WASHINGTON — The Department of Defense is making significant progress locking down sensitive networks amid cyber challenges from foreign adversaries bent on gaining access to intel, a report from a federal watchdog shows.

The department as of January recorded compliance at 70% or higher  in implementing four select protections for controlled unclassified information, which may include data tied to critical technologies or the development and operation of weapons and defense infrastructure, according to the Government Accountability Office.  .... ' 

Market Overview of Stereoscopic Software Solutions

Currently looking at how Lidar is being used for geology oriented analyses.    Discovered this overview survey regarding stereo Mapping and analyses.  


May 21, 2022 

Vendor-neutral and hardware-independent open-source compendium: Schneider Digital regularly publishes a global market overview of 3D-capable software solutions. Over 300 applications have already been tested for their 3D stereo functionality and certified for operation with 3D monitors or power walls.

Many users from the high-tech sectors of biochemistry / molecular research, geo-information (GIS, photogrammetry & LiDAR), medicine (CT, MRI & ultrasound) or construction (CAD, CAM & 3D printing) – often do not know which of the many software applications offered on the market are capable of stereoscopic visualization with spatial 3D-stereo and therefore true depth-perception, in contrast to the standard, flat and perspective, monoscopic representation.

After two years of intensive research and in cooperation with leading software manufacturers, the company Schneider Digital, recognized for its professional 4K/8K and VR/AR hardware solutions, has now published for the first time a global market overview of all 3D-stereo software solutions. More than 300 applications are currently listed and linked together with their creators in a monthly updated community-based database. Schneider Digital first checks the individual applications for their basic 3D-stereo functionality in order to then certify them individually for plug & play operation with its 3D monitors or the smart VR wall. The overview provides an open platform for users and software manufacturers, on which they can quickly and easily find stereoscopic software solutions tailored to their requirements: https://www.3d-pluraview.com/en/application-field  ....   '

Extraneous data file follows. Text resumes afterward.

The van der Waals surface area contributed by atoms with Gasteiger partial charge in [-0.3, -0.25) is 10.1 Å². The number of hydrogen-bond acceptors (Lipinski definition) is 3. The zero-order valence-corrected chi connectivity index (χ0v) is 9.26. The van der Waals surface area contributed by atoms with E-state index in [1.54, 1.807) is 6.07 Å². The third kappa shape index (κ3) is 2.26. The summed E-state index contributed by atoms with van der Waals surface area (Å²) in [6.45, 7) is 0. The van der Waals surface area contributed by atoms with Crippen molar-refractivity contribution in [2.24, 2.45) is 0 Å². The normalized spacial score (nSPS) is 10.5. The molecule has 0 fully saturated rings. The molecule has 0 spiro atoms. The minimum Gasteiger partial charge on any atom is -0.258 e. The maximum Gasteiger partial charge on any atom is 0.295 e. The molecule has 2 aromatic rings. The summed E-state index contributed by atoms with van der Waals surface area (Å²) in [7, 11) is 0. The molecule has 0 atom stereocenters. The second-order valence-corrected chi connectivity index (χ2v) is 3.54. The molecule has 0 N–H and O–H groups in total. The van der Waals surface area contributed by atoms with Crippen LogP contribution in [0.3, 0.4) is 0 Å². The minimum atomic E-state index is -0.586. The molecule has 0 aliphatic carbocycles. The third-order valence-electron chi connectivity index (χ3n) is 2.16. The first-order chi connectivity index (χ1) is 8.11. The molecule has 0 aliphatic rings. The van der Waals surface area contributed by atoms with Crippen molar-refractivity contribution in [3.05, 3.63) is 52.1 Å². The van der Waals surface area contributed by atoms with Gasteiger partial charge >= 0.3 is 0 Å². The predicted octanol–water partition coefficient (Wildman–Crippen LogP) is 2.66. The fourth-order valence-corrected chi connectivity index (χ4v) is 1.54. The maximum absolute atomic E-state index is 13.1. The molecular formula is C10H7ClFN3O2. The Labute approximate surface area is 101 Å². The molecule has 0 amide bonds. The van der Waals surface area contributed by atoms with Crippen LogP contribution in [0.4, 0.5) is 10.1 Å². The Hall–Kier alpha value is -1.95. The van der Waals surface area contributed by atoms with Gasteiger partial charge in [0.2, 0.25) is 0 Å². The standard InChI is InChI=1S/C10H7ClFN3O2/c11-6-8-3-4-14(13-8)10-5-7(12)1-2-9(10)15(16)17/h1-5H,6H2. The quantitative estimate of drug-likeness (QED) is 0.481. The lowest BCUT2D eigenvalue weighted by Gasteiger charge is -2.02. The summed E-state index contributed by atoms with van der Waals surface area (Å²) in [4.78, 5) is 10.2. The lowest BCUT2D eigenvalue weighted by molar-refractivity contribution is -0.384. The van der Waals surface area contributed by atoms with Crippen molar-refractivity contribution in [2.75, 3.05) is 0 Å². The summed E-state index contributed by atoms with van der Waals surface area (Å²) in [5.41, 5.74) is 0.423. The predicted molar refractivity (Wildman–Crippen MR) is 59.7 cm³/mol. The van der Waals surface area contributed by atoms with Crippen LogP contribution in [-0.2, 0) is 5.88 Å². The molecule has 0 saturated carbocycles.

For Better Understanding of Deep Learning

Very good extensive piece.

A Deeper Understanding of Deep Learning   By Don Monroe

Communications of the ACM, June 2022, Vol. 65 No. 6, Pages 19-20   10.1145/3530686

Deep learning should not work as well as it seems to: according to traditional statistics and machine learning, any analysis that has too many adjustable parameters will overfit noisy training data, and then fail when faced with novel test data. In clear violation of this principle, modern neural networks often use vastly more parameters than data points, but they nonetheless generalize to new data quite well.